Karen Meyers

Bob has served as editor of In-plant Graphics since October of 1994. Prior to that he served for three years as managing editor of Printing Impressions, a commercial printing publication. Mr. Neubauer is very active in the U.S. in-plant industry. He attends all the major in-plant conferences and has visited more than 130 in-plant operations around the world. He has given presentations to numerous in-plant groups in the U.S., Canada and Australia, including the Association of College and University Printers and the In-plant Printing and Mailing Association. He also coordinates the annual In-Print contest, cosponsored by IPMA and In-plant Graphics.

"I wanted to be a graphic designer when I started out," reflects Karen Meyers, business manager of Printing Services at Michigan Farm Bureau. Enthralled by a high school graphic arts course, the Grand Rapids, Mich., native enrolled at Central Michigan University, where she majored in industrial supervision and management with a graphics concentration. While at CMU, Meyers took an internship with The Planning and Zoning Center where she helped lay out newsletters during school breaks.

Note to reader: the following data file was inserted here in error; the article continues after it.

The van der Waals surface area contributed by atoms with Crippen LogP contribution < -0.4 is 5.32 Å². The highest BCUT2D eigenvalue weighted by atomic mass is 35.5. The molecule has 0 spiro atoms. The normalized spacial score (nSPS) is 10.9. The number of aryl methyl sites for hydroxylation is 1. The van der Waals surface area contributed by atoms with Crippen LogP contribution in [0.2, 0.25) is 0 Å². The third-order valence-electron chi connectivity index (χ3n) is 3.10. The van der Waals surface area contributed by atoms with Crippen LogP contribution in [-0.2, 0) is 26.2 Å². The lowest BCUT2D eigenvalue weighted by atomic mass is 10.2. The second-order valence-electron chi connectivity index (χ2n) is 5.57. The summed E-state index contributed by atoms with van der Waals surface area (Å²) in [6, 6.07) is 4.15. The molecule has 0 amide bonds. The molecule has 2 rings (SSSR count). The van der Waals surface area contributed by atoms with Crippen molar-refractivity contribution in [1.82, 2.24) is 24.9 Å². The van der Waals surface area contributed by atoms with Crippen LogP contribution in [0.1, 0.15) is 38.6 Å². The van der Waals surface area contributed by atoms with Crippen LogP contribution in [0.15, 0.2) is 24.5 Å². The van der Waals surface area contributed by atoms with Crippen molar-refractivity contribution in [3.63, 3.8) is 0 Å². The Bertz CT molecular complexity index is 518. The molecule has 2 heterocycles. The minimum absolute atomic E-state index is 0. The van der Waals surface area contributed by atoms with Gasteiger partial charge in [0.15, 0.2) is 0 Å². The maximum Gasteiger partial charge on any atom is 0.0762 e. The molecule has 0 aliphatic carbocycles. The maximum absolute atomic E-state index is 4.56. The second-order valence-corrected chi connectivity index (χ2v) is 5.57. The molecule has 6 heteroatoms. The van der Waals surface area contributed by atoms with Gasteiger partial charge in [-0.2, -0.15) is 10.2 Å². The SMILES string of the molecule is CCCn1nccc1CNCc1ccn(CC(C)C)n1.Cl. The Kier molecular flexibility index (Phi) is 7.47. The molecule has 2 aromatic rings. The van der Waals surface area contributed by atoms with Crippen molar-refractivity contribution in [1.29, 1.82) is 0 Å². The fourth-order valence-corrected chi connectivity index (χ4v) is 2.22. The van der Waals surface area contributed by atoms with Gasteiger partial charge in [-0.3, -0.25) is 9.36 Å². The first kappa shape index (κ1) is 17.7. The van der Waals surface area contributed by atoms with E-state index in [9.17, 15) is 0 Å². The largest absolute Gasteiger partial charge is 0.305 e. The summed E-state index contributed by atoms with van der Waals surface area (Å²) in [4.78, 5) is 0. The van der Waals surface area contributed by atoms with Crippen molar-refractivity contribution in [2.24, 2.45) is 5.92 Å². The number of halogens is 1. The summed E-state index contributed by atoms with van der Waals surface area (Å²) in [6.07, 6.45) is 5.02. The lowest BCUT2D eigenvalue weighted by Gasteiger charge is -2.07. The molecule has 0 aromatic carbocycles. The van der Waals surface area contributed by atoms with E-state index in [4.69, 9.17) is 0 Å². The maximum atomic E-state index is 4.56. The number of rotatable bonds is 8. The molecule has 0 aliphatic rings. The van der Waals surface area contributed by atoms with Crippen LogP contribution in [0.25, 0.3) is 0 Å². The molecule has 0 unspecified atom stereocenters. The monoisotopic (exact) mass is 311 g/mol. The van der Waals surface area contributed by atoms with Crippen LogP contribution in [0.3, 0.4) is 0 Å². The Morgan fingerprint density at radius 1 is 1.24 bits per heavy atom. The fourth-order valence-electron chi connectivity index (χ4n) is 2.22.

To keep Michigan Farm Bureau's Printing Services operation running efficiently and effectively, Karen Meyers depends on Avanti's Graphic Arts Management System. Its estimating, order entry, inventory management and reporting modules, as well as Avanti's eAccess Web-to-print software, have streamlined the in-plant.

Once their digital color presses are up and running, in-plants often discover a few things they wish they had known ahead of time. We asked four managers to tell us what they learned—and what they wish they had known ahead of time.

The strong turnout of in-plants at Graph Expo took me by surprise. With all the travel cutbacks of recent years, I thought we'd have trouble filling seats at the roundtable luncheon we hosted; we ended up with a packed room. I could hardly turn a corner at the show without bumping into an in-plant manager.

Avanti Computer Systems held its 19th annual user’s conference in Washington, D.C., in June, bringing together a mix of both in-plant and commercial printers. During the three-day event, attendees networked with their peers, swapped ideas and attended numerous sessions on industry topics.

Michigan Farm Bureau Printing Services has replaced its four-year-old Xerox DocuColor 8000 with a new Kodak NexPress 2500—a big change for the long-time Xerox shop. “One of the things we loved about it was the Dimensional Printing,” remarks Meyers. “No one in our marketplace can offer that.”

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